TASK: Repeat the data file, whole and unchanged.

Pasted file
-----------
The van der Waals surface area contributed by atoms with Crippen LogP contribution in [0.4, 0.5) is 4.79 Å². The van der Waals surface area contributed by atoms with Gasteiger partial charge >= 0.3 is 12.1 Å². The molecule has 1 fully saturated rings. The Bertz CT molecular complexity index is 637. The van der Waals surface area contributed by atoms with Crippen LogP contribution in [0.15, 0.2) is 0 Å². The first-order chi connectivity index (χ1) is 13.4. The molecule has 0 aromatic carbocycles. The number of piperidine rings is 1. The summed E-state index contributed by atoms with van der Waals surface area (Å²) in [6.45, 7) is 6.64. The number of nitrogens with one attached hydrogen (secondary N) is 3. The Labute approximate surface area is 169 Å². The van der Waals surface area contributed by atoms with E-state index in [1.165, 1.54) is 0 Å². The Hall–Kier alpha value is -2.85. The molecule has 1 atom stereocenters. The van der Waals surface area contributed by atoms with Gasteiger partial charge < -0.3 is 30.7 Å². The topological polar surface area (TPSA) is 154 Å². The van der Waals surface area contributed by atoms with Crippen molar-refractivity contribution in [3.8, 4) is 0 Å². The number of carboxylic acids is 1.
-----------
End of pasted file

The van der Waals surface area contributed by atoms with Crippen LogP contribution in [0.4, 0.5) is 4.79 Å². The van der Waals surface area contributed by atoms with Gasteiger partial charge >= 0.3 is 12.1 Å². The molecule has 1 fully saturated rings. The Bertz CT molecular complexity index is 637. The van der Waals surface area contributed by atoms with Crippen LogP contribution in [0.15, 0.2) is 0 Å². The first-order chi connectivity index (χ1) is 13.4. The molecule has 0 aromatic carbocycles. The number of piperidine rings is 1. The summed E-state index contributed by atoms with van der Waals surface area (Å²) in [6.45, 7) is 6.64. The number of nitrogens with one attached hydrogen (secondary N) is 3. The Labute approximate surface area is 169 Å². The van der Waals surface area contributed by atoms with E-state index in [1.165, 1.54) is 0 Å². The Hall–Kier alpha value is -2.85. The molecule has 1 atom stereocenters. The van der Waals surface area contributed by atoms with Gasteiger partial charge < -0.3 is 30.7 Å². The topological polar surface area (TPSA) is 154 Å². The van der Waals surface area contributed by atoms with Crippen molar-refractivity contribution in [3.8, 4) is 0 Å². The number of carboxylic acids is 1.